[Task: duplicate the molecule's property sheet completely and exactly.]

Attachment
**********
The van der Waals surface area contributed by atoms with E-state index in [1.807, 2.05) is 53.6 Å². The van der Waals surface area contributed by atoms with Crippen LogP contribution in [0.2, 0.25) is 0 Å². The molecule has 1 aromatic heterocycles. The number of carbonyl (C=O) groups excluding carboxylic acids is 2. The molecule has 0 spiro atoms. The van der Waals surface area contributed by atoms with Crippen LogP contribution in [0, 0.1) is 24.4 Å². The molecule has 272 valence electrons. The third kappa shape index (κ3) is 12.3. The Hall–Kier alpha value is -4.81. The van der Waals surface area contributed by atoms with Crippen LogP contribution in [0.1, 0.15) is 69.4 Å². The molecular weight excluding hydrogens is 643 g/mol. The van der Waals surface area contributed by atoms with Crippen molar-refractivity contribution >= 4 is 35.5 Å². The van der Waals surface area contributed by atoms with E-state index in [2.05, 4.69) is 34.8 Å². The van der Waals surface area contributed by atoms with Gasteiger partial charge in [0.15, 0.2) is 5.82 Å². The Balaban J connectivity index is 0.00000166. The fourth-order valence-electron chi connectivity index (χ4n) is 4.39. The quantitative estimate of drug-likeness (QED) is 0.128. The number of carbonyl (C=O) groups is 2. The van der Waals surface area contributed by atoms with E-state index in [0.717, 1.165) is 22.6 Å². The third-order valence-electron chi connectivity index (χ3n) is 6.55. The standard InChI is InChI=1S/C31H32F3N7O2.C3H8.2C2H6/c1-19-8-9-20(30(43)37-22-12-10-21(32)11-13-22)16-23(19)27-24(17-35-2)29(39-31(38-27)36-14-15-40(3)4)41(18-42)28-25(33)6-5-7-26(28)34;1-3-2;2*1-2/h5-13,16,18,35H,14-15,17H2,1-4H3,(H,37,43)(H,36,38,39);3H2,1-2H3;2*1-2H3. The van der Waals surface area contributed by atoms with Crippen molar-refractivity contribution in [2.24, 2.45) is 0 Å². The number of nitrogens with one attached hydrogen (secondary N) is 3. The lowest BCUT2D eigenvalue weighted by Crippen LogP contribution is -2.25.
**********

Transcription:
The van der Waals surface area contributed by atoms with E-state index in [1.807, 2.05) is 53.6 Å². The van der Waals surface area contributed by atoms with Crippen LogP contribution in [0.2, 0.25) is 0 Å². The molecule has 1 aromatic heterocycles. The number of carbonyl (C=O) groups excluding carboxylic acids is 2. The molecule has 0 spiro atoms. The van der Waals surface area contributed by atoms with Crippen LogP contribution in [0, 0.1) is 24.4 Å². The molecule has 272 valence electrons. The third kappa shape index (κ3) is 12.3. The Hall–Kier alpha value is -4.81. The van der Waals surface area contributed by atoms with Crippen LogP contribution in [0.1, 0.15) is 69.4 Å². The molecular weight excluding hydrogens is 643 g/mol. The van der Waals surface area contributed by atoms with Crippen molar-refractivity contribution >= 4 is 35.5 Å². The van der Waals surface area contributed by atoms with E-state index in [2.05, 4.69) is 34.8 Å². The van der Waals surface area contributed by atoms with Gasteiger partial charge in [0.15, 0.2) is 5.82 Å². The Balaban J connectivity index is 0.00000166. The fourth-order valence-electron chi connectivity index (χ4n) is 4.39. The quantitative estimate of drug-likeness (QED) is 0.128. The number of carbonyl (C=O) groups is 2. The van der Waals surface area contributed by atoms with E-state index in [0.717, 1.165) is 22.6 Å². The third-order valence-electron chi connectivity index (χ3n) is 6.55. The standard InChI is InChI=1S/C31H32F3N7O2.C3H8.2C2H6/c1-19-8-9-20(30(43)37-22-12-10-21(32)11-13-22)16-23(19)27-24(17-35-2)29(39-31(38-27)36-14-15-40(3)4)41(18-42)28-25(33)6-5-7-26(28)34;1-3-2;2*1-2/h5-13,16,18,35H,14-15,17H2,1-4H3,(H,37,43)(H,36,38,39);3H2,1-2H3;2*1-2H3. The van der Waals surface area contributed by atoms with Crippen molar-refractivity contribution in [2.24, 2.45) is 0 Å². The number of nitrogens with one attached hydrogen (secondary N) is 3. The lowest BCUT2D eigenvalue weighted by Crippen LogP contribution is -2.25.